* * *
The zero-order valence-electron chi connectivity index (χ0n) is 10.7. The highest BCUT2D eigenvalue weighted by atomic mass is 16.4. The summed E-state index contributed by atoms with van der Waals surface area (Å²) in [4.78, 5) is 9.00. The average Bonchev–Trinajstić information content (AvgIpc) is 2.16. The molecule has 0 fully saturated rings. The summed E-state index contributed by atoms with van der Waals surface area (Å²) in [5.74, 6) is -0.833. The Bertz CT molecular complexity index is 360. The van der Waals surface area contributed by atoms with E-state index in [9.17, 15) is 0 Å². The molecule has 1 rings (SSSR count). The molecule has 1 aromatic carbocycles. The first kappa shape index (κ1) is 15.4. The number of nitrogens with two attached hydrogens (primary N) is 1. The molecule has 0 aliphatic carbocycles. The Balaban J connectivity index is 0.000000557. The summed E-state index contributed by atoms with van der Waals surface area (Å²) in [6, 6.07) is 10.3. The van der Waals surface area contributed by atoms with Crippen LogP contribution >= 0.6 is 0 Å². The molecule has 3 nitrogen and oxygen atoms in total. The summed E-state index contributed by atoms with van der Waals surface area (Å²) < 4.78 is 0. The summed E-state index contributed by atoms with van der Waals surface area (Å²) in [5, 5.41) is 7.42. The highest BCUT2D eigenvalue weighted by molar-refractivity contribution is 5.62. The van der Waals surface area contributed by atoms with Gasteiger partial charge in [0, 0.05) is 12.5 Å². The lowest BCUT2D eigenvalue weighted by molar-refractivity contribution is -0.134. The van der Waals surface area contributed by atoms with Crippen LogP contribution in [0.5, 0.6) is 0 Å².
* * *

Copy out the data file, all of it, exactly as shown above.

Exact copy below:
The zero-order valence-electron chi connectivity index (χ0n) is 10.7. The highest BCUT2D eigenvalue weighted by atomic mass is 16.4. The summed E-state index contributed by atoms with van der Waals surface area (Å²) in [4.78, 5) is 9.00. The average Bonchev–Trinajstić information content (AvgIpc) is 2.16. The molecule has 0 fully saturated rings. The summed E-state index contributed by atoms with van der Waals surface area (Å²) in [5.74, 6) is -0.833. The Bertz CT molecular complexity index is 360. The van der Waals surface area contributed by atoms with E-state index in [9.17, 15) is 0 Å². The molecule has 1 rings (SSSR count). The molecule has 1 aromatic carbocycles. The first kappa shape index (κ1) is 15.4. The number of nitrogens with two attached hydrogens (primary N) is 1. The molecule has 0 aliphatic carbocycles. The Balaban J connectivity index is 0.000000557. The summed E-state index contributed by atoms with van der Waals surface area (Å²) in [6, 6.07) is 10.3. The van der Waals surface area contributed by atoms with Crippen LogP contribution >= 0.6 is 0 Å². The molecule has 3 nitrogen and oxygen atoms in total. The summed E-state index contributed by atoms with van der Waals surface area (Å²) < 4.78 is 0. The summed E-state index contributed by atoms with van der Waals surface area (Å²) in [5, 5.41) is 7.42. The highest BCUT2D eigenvalue weighted by molar-refractivity contribution is 5.62. The van der Waals surface area contributed by atoms with Gasteiger partial charge in [0, 0.05) is 12.5 Å². The lowest BCUT2D eigenvalue weighted by molar-refractivity contribution is -0.134. The van der Waals surface area contributed by atoms with Crippen LogP contribution in [0.5, 0.6) is 0 Å².